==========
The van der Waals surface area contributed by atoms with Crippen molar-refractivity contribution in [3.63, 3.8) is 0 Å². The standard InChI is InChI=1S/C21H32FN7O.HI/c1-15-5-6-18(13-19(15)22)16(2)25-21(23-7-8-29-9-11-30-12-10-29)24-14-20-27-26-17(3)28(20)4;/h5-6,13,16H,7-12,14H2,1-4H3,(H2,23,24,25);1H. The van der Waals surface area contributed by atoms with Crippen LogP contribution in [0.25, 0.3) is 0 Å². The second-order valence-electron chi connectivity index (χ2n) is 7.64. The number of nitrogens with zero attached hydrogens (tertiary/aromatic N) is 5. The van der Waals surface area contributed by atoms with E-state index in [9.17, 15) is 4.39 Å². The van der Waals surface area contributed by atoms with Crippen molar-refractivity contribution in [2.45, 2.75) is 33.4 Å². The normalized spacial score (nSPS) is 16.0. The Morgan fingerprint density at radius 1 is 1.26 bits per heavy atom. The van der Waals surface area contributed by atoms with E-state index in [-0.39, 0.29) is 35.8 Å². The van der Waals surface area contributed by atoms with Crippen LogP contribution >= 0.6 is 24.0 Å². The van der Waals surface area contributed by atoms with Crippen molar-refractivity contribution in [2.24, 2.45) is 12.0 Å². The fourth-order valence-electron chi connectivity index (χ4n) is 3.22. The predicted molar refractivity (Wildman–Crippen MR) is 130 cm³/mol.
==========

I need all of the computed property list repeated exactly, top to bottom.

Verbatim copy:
The van der Waals surface area contributed by atoms with Crippen molar-refractivity contribution in [3.63, 3.8) is 0 Å². The standard InChI is InChI=1S/C21H32FN7O.HI/c1-15-5-6-18(13-19(15)22)16(2)25-21(23-7-8-29-9-11-30-12-10-29)24-14-20-27-26-17(3)28(20)4;/h5-6,13,16H,7-12,14H2,1-4H3,(H2,23,24,25);1H. The van der Waals surface area contributed by atoms with Crippen LogP contribution in [0.25, 0.3) is 0 Å². The second-order valence-electron chi connectivity index (χ2n) is 7.64. The number of nitrogens with zero attached hydrogens (tertiary/aromatic N) is 5. The van der Waals surface area contributed by atoms with E-state index in [9.17, 15) is 4.39 Å². The van der Waals surface area contributed by atoms with Crippen molar-refractivity contribution in [2.45, 2.75) is 33.4 Å². The normalized spacial score (nSPS) is 16.0. The Morgan fingerprint density at radius 1 is 1.26 bits per heavy atom. The van der Waals surface area contributed by atoms with E-state index in [-0.39, 0.29) is 35.8 Å². The van der Waals surface area contributed by atoms with Crippen LogP contribution >= 0.6 is 24.0 Å². The van der Waals surface area contributed by atoms with Crippen molar-refractivity contribution in [2.24, 2.45) is 12.0 Å². The fourth-order valence-electron chi connectivity index (χ4n) is 3.22. The predicted molar refractivity (Wildman–Crippen MR) is 130 cm³/mol.